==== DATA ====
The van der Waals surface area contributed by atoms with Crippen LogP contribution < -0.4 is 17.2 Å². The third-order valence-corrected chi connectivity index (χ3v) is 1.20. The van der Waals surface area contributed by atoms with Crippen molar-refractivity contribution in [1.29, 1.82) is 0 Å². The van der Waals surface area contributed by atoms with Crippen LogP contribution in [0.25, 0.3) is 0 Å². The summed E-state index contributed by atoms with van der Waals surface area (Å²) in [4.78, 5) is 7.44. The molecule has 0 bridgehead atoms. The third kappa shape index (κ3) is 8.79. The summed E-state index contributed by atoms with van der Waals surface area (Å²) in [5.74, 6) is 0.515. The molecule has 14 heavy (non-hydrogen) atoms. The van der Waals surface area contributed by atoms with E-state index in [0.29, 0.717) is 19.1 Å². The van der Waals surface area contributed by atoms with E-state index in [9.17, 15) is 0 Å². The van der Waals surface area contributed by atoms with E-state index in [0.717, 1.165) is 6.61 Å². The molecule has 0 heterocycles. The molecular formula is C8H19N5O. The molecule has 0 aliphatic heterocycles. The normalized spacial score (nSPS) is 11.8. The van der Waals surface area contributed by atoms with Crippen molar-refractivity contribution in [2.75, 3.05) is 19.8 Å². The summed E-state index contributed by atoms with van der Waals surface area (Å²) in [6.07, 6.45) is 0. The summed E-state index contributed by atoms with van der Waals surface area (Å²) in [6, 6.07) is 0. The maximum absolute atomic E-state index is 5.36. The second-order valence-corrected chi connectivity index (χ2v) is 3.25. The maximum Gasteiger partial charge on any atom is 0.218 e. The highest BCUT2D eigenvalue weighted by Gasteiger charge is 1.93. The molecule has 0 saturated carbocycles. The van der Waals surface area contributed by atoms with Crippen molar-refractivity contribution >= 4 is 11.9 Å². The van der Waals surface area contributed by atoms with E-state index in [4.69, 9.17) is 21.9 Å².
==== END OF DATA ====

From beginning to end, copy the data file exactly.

The van der Waals surface area contributed by atoms with Crippen LogP contribution < -0.4 is 17.2 Å². The third-order valence-corrected chi connectivity index (χ3v) is 1.20. The van der Waals surface area contributed by atoms with Crippen molar-refractivity contribution in [1.29, 1.82) is 0 Å². The van der Waals surface area contributed by atoms with Crippen LogP contribution in [0.25, 0.3) is 0 Å². The summed E-state index contributed by atoms with van der Waals surface area (Å²) in [4.78, 5) is 7.44. The molecule has 0 bridgehead atoms. The third kappa shape index (κ3) is 8.79. The summed E-state index contributed by atoms with van der Waals surface area (Å²) in [5.74, 6) is 0.515. The molecule has 14 heavy (non-hydrogen) atoms. The van der Waals surface area contributed by atoms with E-state index in [0.29, 0.717) is 19.1 Å². The van der Waals surface area contributed by atoms with E-state index in [9.17, 15) is 0 Å². The van der Waals surface area contributed by atoms with E-state index in [0.717, 1.165) is 6.61 Å². The molecule has 0 heterocycles. The molecular formula is C8H19N5O. The molecule has 0 aliphatic heterocycles. The normalized spacial score (nSPS) is 11.8. The van der Waals surface area contributed by atoms with Crippen molar-refractivity contribution in [2.75, 3.05) is 19.8 Å². The summed E-state index contributed by atoms with van der Waals surface area (Å²) in [6.07, 6.45) is 0. The summed E-state index contributed by atoms with van der Waals surface area (Å²) in [6, 6.07) is 0. The maximum absolute atomic E-state index is 5.36. The second-order valence-corrected chi connectivity index (χ2v) is 3.25. The maximum Gasteiger partial charge on any atom is 0.218 e. The highest BCUT2D eigenvalue weighted by Gasteiger charge is 1.93. The molecule has 0 saturated carbocycles. The van der Waals surface area contributed by atoms with Crippen molar-refractivity contribution >= 4 is 11.9 Å². The van der Waals surface area contributed by atoms with E-state index in [4.69, 9.17) is 21.9 Å².